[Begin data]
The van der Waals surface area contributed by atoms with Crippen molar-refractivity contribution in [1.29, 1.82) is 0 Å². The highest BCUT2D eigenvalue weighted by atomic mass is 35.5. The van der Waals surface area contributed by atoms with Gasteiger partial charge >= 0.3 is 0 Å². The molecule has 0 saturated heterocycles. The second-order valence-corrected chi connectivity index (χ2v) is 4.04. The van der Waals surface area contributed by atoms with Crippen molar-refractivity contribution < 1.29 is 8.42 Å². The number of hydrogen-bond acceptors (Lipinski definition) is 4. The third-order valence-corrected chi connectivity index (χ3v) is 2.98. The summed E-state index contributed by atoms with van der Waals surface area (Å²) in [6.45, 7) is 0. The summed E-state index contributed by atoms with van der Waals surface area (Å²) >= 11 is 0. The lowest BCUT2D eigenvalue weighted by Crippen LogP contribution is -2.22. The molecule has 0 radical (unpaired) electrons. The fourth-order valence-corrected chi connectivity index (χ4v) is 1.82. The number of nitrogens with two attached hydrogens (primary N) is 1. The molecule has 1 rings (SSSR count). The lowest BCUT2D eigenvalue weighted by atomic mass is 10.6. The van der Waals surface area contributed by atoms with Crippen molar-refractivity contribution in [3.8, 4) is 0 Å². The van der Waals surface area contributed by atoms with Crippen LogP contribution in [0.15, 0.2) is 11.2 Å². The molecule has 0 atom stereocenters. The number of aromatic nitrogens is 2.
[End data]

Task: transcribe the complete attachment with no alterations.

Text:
The van der Waals surface area contributed by atoms with Crippen molar-refractivity contribution in [1.29, 1.82) is 0 Å². The highest BCUT2D eigenvalue weighted by atomic mass is 35.5. The van der Waals surface area contributed by atoms with Gasteiger partial charge >= 0.3 is 0 Å². The molecule has 0 saturated heterocycles. The second-order valence-corrected chi connectivity index (χ2v) is 4.04. The van der Waals surface area contributed by atoms with Crippen molar-refractivity contribution < 1.29 is 8.42 Å². The number of hydrogen-bond acceptors (Lipinski definition) is 4. The third-order valence-corrected chi connectivity index (χ3v) is 2.98. The summed E-state index contributed by atoms with van der Waals surface area (Å²) in [6.45, 7) is 0. The summed E-state index contributed by atoms with van der Waals surface area (Å²) >= 11 is 0. The lowest BCUT2D eigenvalue weighted by Crippen LogP contribution is -2.22. The molecule has 0 radical (unpaired) electrons. The fourth-order valence-corrected chi connectivity index (χ4v) is 1.82. The number of nitrogens with two attached hydrogens (primary N) is 1. The molecule has 1 rings (SSSR count). The lowest BCUT2D eigenvalue weighted by atomic mass is 10.6. The van der Waals surface area contributed by atoms with Crippen molar-refractivity contribution in [3.8, 4) is 0 Å². The van der Waals surface area contributed by atoms with Crippen LogP contribution in [0.15, 0.2) is 11.2 Å². The molecule has 0 atom stereocenters. The number of aromatic nitrogens is 2.